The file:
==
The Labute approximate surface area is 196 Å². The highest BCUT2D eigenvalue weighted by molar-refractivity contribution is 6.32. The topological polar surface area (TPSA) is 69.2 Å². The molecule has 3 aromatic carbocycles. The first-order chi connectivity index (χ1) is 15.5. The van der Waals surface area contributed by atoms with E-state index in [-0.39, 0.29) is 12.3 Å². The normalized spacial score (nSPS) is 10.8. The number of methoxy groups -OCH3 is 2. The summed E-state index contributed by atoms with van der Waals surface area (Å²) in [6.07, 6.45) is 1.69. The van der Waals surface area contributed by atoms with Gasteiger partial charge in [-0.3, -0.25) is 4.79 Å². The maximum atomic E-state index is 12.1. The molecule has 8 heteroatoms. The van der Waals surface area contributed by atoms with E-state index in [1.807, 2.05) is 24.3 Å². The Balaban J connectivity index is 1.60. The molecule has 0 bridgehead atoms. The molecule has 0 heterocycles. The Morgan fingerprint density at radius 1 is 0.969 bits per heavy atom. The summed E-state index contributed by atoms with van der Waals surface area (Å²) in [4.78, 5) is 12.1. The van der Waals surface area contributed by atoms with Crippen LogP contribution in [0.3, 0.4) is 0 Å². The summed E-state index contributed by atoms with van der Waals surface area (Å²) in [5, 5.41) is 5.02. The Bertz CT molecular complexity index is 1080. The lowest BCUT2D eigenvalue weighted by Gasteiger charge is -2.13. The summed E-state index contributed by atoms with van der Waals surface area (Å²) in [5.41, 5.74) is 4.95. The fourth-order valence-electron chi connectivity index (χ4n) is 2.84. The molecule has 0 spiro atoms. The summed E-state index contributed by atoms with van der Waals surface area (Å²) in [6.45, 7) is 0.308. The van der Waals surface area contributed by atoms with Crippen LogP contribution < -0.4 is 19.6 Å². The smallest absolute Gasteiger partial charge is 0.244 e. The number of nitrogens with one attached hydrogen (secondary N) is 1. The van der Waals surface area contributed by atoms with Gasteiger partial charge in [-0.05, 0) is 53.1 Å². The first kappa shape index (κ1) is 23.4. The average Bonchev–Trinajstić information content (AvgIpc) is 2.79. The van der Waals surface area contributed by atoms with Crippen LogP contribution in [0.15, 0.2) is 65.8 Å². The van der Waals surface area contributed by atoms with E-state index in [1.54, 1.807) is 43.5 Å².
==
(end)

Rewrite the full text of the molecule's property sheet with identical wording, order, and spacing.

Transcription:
The Labute approximate surface area is 196 Å². The highest BCUT2D eigenvalue weighted by molar-refractivity contribution is 6.32. The topological polar surface area (TPSA) is 69.2 Å². The molecule has 3 aromatic carbocycles. The first-order chi connectivity index (χ1) is 15.5. The van der Waals surface area contributed by atoms with E-state index in [-0.39, 0.29) is 12.3 Å². The normalized spacial score (nSPS) is 10.8. The number of methoxy groups -OCH3 is 2. The summed E-state index contributed by atoms with van der Waals surface area (Å²) in [6.07, 6.45) is 1.69. The van der Waals surface area contributed by atoms with Gasteiger partial charge in [-0.3, -0.25) is 4.79 Å². The maximum atomic E-state index is 12.1. The molecule has 8 heteroatoms. The van der Waals surface area contributed by atoms with E-state index in [1.807, 2.05) is 24.3 Å². The Balaban J connectivity index is 1.60. The molecule has 0 bridgehead atoms. The molecule has 0 heterocycles. The Morgan fingerprint density at radius 1 is 0.969 bits per heavy atom. The summed E-state index contributed by atoms with van der Waals surface area (Å²) in [4.78, 5) is 12.1. The van der Waals surface area contributed by atoms with Crippen LogP contribution in [0.3, 0.4) is 0 Å². The summed E-state index contributed by atoms with van der Waals surface area (Å²) in [5, 5.41) is 5.02. The Bertz CT molecular complexity index is 1080. The lowest BCUT2D eigenvalue weighted by Gasteiger charge is -2.13. The summed E-state index contributed by atoms with van der Waals surface area (Å²) in [5.41, 5.74) is 4.95. The fourth-order valence-electron chi connectivity index (χ4n) is 2.84. The molecule has 0 spiro atoms. The summed E-state index contributed by atoms with van der Waals surface area (Å²) in [6.45, 7) is 0.308. The van der Waals surface area contributed by atoms with Crippen LogP contribution < -0.4 is 19.6 Å². The smallest absolute Gasteiger partial charge is 0.244 e. The number of nitrogens with one attached hydrogen (secondary N) is 1. The van der Waals surface area contributed by atoms with Gasteiger partial charge in [-0.05, 0) is 53.1 Å². The first kappa shape index (κ1) is 23.4. The average Bonchev–Trinajstić information content (AvgIpc) is 2.79. The van der Waals surface area contributed by atoms with Crippen LogP contribution in [0.15, 0.2) is 65.8 Å². The van der Waals surface area contributed by atoms with E-state index in [1.54, 1.807) is 43.5 Å².